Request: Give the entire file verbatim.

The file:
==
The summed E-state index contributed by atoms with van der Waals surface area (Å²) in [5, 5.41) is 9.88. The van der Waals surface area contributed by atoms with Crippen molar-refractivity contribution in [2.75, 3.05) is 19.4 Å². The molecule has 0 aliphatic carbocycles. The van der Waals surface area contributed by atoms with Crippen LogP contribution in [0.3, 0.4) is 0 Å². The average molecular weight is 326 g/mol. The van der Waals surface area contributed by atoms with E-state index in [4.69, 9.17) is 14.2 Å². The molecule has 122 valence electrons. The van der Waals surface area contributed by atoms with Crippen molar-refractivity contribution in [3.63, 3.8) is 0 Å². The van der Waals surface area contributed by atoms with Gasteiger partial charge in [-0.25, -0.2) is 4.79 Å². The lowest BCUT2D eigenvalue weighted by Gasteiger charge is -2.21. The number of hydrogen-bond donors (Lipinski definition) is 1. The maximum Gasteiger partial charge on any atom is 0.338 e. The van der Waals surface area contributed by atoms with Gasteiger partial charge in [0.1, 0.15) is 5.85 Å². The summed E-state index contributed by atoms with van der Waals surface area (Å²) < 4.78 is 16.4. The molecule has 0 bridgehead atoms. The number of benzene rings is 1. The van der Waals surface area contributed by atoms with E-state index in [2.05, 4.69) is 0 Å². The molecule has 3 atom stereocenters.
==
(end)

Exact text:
The summed E-state index contributed by atoms with van der Waals surface area (Å²) in [5, 5.41) is 9.88. The van der Waals surface area contributed by atoms with Crippen molar-refractivity contribution in [2.75, 3.05) is 19.4 Å². The molecule has 0 aliphatic carbocycles. The van der Waals surface area contributed by atoms with Crippen LogP contribution in [0.3, 0.4) is 0 Å². The average molecular weight is 326 g/mol. The van der Waals surface area contributed by atoms with E-state index in [4.69, 9.17) is 14.2 Å². The molecule has 122 valence electrons. The van der Waals surface area contributed by atoms with Crippen molar-refractivity contribution in [3.63, 3.8) is 0 Å². The van der Waals surface area contributed by atoms with Gasteiger partial charge in [-0.25, -0.2) is 4.79 Å². The lowest BCUT2D eigenvalue weighted by Gasteiger charge is -2.21. The number of hydrogen-bond donors (Lipinski definition) is 1. The maximum Gasteiger partial charge on any atom is 0.338 e. The van der Waals surface area contributed by atoms with Gasteiger partial charge in [0.1, 0.15) is 5.85 Å². The summed E-state index contributed by atoms with van der Waals surface area (Å²) < 4.78 is 16.4. The molecule has 0 bridgehead atoms. The number of benzene rings is 1. The van der Waals surface area contributed by atoms with E-state index in [2.05, 4.69) is 0 Å². The molecule has 3 atom stereocenters.